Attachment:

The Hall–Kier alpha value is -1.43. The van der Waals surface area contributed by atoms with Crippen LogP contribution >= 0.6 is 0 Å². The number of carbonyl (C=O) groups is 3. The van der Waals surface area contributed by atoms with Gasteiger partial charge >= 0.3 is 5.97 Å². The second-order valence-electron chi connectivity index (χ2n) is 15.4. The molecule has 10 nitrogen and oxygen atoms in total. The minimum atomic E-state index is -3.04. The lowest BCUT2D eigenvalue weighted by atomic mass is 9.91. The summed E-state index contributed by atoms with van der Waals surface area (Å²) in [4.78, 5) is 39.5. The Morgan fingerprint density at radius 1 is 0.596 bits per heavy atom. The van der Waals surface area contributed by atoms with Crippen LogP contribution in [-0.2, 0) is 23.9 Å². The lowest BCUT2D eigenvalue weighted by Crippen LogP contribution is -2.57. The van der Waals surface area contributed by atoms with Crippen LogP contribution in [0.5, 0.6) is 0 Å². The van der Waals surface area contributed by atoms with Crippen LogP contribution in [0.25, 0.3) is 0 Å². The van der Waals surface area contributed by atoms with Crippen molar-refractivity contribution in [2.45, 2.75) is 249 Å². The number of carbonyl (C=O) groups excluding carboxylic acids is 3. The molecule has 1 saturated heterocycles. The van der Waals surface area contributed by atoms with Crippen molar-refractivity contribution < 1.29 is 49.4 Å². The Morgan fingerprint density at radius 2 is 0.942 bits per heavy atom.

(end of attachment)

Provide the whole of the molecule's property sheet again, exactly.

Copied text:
The Hall–Kier alpha value is -1.43. The van der Waals surface area contributed by atoms with Crippen LogP contribution >= 0.6 is 0 Å². The number of carbonyl (C=O) groups is 3. The van der Waals surface area contributed by atoms with Gasteiger partial charge >= 0.3 is 5.97 Å². The second-order valence-electron chi connectivity index (χ2n) is 15.4. The molecule has 10 nitrogen and oxygen atoms in total. The minimum atomic E-state index is -3.04. The lowest BCUT2D eigenvalue weighted by atomic mass is 9.91. The summed E-state index contributed by atoms with van der Waals surface area (Å²) in [4.78, 5) is 39.5. The Morgan fingerprint density at radius 1 is 0.596 bits per heavy atom. The van der Waals surface area contributed by atoms with Crippen LogP contribution in [-0.2, 0) is 23.9 Å². The lowest BCUT2D eigenvalue weighted by Crippen LogP contribution is -2.57. The van der Waals surface area contributed by atoms with Crippen LogP contribution in [0.5, 0.6) is 0 Å². The van der Waals surface area contributed by atoms with Crippen LogP contribution in [0.25, 0.3) is 0 Å². The van der Waals surface area contributed by atoms with Crippen molar-refractivity contribution in [2.45, 2.75) is 249 Å². The number of carbonyl (C=O) groups excluding carboxylic acids is 3. The molecule has 1 saturated heterocycles. The van der Waals surface area contributed by atoms with Crippen molar-refractivity contribution < 1.29 is 49.4 Å². The Morgan fingerprint density at radius 2 is 0.942 bits per heavy atom.